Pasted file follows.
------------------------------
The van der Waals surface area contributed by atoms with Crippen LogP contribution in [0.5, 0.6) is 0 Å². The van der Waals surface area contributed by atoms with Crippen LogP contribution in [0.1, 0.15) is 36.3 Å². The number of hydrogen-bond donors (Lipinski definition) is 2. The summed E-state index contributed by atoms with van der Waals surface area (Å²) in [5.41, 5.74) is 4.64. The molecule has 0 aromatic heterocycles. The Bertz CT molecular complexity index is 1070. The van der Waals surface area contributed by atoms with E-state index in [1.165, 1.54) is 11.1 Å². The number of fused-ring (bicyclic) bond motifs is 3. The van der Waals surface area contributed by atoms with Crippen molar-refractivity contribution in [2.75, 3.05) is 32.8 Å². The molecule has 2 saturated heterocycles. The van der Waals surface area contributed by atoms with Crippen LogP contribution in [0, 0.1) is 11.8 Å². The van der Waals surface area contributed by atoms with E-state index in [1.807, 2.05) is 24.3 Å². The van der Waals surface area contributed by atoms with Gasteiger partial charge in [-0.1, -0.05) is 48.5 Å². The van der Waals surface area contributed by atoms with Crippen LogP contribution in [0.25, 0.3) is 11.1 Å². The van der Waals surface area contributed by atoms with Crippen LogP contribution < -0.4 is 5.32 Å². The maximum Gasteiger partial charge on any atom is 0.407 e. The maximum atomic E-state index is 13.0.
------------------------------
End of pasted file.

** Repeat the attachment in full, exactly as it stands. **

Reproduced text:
The van der Waals surface area contributed by atoms with Crippen LogP contribution in [0.5, 0.6) is 0 Å². The van der Waals surface area contributed by atoms with Crippen LogP contribution in [0.1, 0.15) is 36.3 Å². The number of hydrogen-bond donors (Lipinski definition) is 2. The summed E-state index contributed by atoms with van der Waals surface area (Å²) in [5.41, 5.74) is 4.64. The molecule has 0 aromatic heterocycles. The Bertz CT molecular complexity index is 1070. The van der Waals surface area contributed by atoms with E-state index in [1.165, 1.54) is 11.1 Å². The number of fused-ring (bicyclic) bond motifs is 3. The van der Waals surface area contributed by atoms with Crippen molar-refractivity contribution in [2.75, 3.05) is 32.8 Å². The molecule has 2 saturated heterocycles. The van der Waals surface area contributed by atoms with Crippen LogP contribution in [0, 0.1) is 11.8 Å². The van der Waals surface area contributed by atoms with E-state index in [1.807, 2.05) is 24.3 Å². The van der Waals surface area contributed by atoms with Gasteiger partial charge in [-0.1, -0.05) is 48.5 Å². The van der Waals surface area contributed by atoms with Crippen LogP contribution in [0.25, 0.3) is 11.1 Å². The van der Waals surface area contributed by atoms with Crippen LogP contribution < -0.4 is 5.32 Å². The maximum Gasteiger partial charge on any atom is 0.407 e. The maximum atomic E-state index is 13.0.